Friday, January 29, 2010

The Happy Book Week Two

In this second week of staying alert to the things that make me happy, I'm paying attention to the different kinds of "Happy" that come my way. And I play in my head how I'd depict them if this were my week to have the book in my hands.

This would not have been the week I'd have pulled out sparkles *. For the most part the delights and surprises were quieter. Children provided the best laughs. Mother nature gets the Oohs and Aahhs. I've been feeling a little impatient as far as my creative work is concerned - have had so many interruptions as well as having undertaken a very necessary culling project. I haven't had time to actually paint or collage. But there's an upside to this, too, as you'll see in my list. So here goes, in no particular order:

1. I was doing a demonstration at my art guild shop last weekend when little girl of about 7 came to watch me. After a while she asked me how long I'd been painting. I told her about 8 years. She then asked "How old ARE you?" To which I replied 64. Then she said, "Wow. I don't think anyone has ever really told me their age before. Very old people don't like to tell you." It was all I could do to keep from laughing out loud, but I was able to respond with "And sometimes very young people like to tell you that they're older than they are. So what is the age that you think people most often like to admit their real age?" My husband and I have laughed about that conversation all week.

2. A roof leak that started in the heavy rains earlier this week and the subsequent hole my husband accidentally put in the ceiling trying to get to it were fixed so quickly by this fabulous guy, George, whom we met this fall when we hired him to paint our house. It is a huge relief to find someone like this who is nice, responsive, and handy at everything.

3. I came home from my very chilly walk this morning and my husband had the most delicious veggie burger sandwich waiting for me for breakfast!

*4. Yesterday we had the most perfect snowman snow - which my grandson and I took full advantage of . And we lay on the ground watching clouds scurrying overhead as we made snow angels, laughing as we saw what we'd made. I could use some sparkles here, if I were drawing it!

5. Listening to Canticle of Brother Sun from Paul Winter's Earth Mass - I could just dance around my studio when it's playing.

So those are some of my highlights. And you? Have you had some special or ordinary moments this week that brought you joy? I hope so!

To read about what others have experienced in their weeks you can go to Jamie's blog . And you can join in these conversations. Happiness is contagious.

Friday, January 22, 2010

The Happy Book Week One

I've joined another of Jamie Ridler's online book clubs - and just got in at the last minute. These groups are becoming so popular that almost as soon as she'd announced the opening, it was full. Because of the overwhelming interest, she opened up another couple of groups so more people could get in. But different from some of the past groups, this one doesn't require you to buy your own book. In this one she is sending around books that we will write in! And it's called The Happy Book by Meg Kempster and Rachel Leder. There are four books travelling around the world! It's so exciting! Each participant has a week with the book; to write, draw, paint, doodle the things that make them happy.

Even if you won't be getting the books, you're welcome to join in on the fun by coming to the blog and posting your own delights, or just reading along. Happiness is so often contagious, don't you think? My favorite part of the last book club I participated in was reading everyone else's responses and sharing comments back and forth. It's fascinating to watch how different people react to the same chapter - and sometimes the insights made something I'd overlooked come alive.

For this week what has made me most happy has been:

1. My trip into NY to see a few art exhibits - I've been wanting to get in more often and my husband totally surprised me by giving me a membership to the Metropolitan Museum of Art for Christmas! He is just such a sweetie!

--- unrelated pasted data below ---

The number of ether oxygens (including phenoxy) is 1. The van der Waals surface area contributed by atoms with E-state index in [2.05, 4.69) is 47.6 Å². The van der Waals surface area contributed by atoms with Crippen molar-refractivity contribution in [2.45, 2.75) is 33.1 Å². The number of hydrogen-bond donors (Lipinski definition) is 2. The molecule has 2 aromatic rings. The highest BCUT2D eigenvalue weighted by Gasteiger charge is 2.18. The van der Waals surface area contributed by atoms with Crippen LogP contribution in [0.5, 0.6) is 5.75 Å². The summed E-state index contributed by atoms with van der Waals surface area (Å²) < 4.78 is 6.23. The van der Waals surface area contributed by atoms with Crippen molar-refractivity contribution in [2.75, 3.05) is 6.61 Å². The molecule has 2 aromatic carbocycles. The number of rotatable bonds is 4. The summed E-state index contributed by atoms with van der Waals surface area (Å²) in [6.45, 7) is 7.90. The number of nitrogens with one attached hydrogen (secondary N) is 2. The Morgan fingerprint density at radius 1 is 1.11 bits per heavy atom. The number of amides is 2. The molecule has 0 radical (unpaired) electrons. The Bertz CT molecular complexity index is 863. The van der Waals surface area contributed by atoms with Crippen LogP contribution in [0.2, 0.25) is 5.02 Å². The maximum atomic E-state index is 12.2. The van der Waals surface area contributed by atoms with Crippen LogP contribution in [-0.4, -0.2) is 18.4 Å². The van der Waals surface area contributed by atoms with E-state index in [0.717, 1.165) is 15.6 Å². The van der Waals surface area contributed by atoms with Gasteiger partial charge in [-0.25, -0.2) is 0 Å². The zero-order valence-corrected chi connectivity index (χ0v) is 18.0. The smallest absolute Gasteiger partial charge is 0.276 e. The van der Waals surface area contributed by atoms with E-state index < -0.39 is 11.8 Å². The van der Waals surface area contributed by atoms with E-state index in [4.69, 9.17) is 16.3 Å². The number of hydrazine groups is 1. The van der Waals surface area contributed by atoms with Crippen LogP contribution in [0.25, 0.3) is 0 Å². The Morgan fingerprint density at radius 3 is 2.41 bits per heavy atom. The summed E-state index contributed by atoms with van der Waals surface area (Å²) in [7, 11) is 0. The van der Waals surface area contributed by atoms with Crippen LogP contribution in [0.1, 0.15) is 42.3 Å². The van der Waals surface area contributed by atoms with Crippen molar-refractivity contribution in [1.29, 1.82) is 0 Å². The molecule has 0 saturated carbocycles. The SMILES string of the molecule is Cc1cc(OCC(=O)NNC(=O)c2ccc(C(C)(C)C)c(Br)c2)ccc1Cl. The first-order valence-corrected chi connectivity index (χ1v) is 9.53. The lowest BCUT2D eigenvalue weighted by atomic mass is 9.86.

2. My husband - he loves to come up with good surprises for people. And he's so patient that they really come as a surprise.

3. My almost 5 yo grandson suddenly starting a routine from the Little Rascals while we were eating lunch. It cracks me up how early kids pick up humor - even our 1 and 1/2 yo grandson can joke a little.

4.Working on collage (a new art form for me) via Kathryn Antyr's class; I become so immersed in it - it feels like it's opening spaces in me, and makes me very happy

5. A fabulous spinach dish at a Turkish restaurant we went to after the museums - made my taste buds jump for joy!

6. My yoga instructor pointing out something I could do pretty well - cause most of it I am not so hot.

What has made you happy this week? Post it here or to go to Jamie's blog click on this link:

Sunday, January 17, 2010

Beginnings of an Icon, Part 2

In the last post I talked about the important process of preparing the board. The next step is developing the image. The novice iconographer will almost always use traditional icons for the pattern, carefully resizing it to fit the board, then drawing it on tracing paper so that it can be transferred to the gessoed surface.
Next, we use a bole made of powdered red clay mixed with fish glue to paint the edges of the icon and the areas where gold will be laid down. The bole under the gold has to be absolutely smooth, sanded carefully when it's dried, or the gold will show up the little pits and bumps. I ran into a woman who used to do gilding for a framer - she said she loved this work. I'm always a little nervous when I do it - it's so easy to botch it up. When you're ready to apply the gold leaf, you breathe deeply and then exhale over the bole so that it takes up a little of the moisture. Then you carefully lay down the gold. When I hear someone doing this, it reminds me that they are introducing spirit into the icon.

Once the gold is on, we may need to fix some of the lines that have gotten sanded away, and then mix paints to go over the outlines, using pigments that will blend with the later colors to be laid down. This becomes the skeleton of the painting. For people like me who are not great at technical detail, it is a real discipline to make sure that this step is given adequate attention. Taking shortcuts in these early stages will make it hard to get the beautiful effects you are working toward as you go through the layering of pigments.